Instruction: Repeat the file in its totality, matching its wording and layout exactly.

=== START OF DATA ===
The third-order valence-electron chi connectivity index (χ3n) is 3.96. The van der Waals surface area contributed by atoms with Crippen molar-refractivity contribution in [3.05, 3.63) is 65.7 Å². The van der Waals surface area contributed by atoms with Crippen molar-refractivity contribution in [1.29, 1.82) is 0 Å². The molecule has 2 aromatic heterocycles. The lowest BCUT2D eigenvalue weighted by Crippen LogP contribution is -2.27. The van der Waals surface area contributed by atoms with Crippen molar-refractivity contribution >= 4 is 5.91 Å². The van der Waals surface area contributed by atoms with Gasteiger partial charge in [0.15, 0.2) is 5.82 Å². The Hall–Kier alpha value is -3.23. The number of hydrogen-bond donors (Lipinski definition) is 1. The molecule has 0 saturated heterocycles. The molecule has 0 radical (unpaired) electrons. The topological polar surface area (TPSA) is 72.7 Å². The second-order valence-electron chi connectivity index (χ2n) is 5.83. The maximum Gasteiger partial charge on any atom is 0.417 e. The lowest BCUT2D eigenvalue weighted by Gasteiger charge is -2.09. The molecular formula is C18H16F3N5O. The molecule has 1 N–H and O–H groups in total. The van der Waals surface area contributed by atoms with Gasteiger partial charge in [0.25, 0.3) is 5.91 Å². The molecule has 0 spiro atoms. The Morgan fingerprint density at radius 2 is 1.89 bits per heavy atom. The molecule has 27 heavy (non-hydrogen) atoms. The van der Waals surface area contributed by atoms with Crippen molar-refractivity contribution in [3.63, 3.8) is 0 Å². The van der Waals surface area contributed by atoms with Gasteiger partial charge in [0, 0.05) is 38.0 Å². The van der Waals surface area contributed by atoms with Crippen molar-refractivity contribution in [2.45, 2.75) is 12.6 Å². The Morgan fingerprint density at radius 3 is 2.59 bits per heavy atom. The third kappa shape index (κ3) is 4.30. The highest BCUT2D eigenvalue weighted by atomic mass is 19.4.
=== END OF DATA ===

The third-order valence-electron chi connectivity index (χ3n) is 3.96. The van der Waals surface area contributed by atoms with Crippen molar-refractivity contribution in [3.05, 3.63) is 65.7 Å². The van der Waals surface area contributed by atoms with Crippen molar-refractivity contribution in [1.29, 1.82) is 0 Å². The molecule has 2 aromatic heterocycles. The lowest BCUT2D eigenvalue weighted by Crippen LogP contribution is -2.27. The van der Waals surface area contributed by atoms with Crippen molar-refractivity contribution >= 4 is 5.91 Å². The van der Waals surface area contributed by atoms with Gasteiger partial charge in [0.15, 0.2) is 5.82 Å². The Hall–Kier alpha value is -3.23. The number of hydrogen-bond donors (Lipinski definition) is 1. The molecule has 0 saturated heterocycles. The molecule has 0 radical (unpaired) electrons. The topological polar surface area (TPSA) is 72.7 Å². The second-order valence-electron chi connectivity index (χ2n) is 5.83. The maximum Gasteiger partial charge on any atom is 0.417 e. The lowest BCUT2D eigenvalue weighted by Gasteiger charge is -2.09. The molecular formula is C18H16F3N5O. The molecule has 1 N–H and O–H groups in total. The van der Waals surface area contributed by atoms with Gasteiger partial charge in [0.25, 0.3) is 5.91 Å². The molecule has 0 spiro atoms. The Morgan fingerprint density at radius 2 is 1.89 bits per heavy atom. The molecule has 27 heavy (non-hydrogen) atoms. The van der Waals surface area contributed by atoms with Crippen molar-refractivity contribution in [3.63, 3.8) is 0 Å². The van der Waals surface area contributed by atoms with Gasteiger partial charge in [0, 0.05) is 38.0 Å². The van der Waals surface area contributed by atoms with Crippen molar-refractivity contribution in [2.45, 2.75) is 12.6 Å². The Morgan fingerprint density at radius 3 is 2.59 bits per heavy atom. The third kappa shape index (κ3) is 4.30. The highest BCUT2D eigenvalue weighted by atomic mass is 19.4.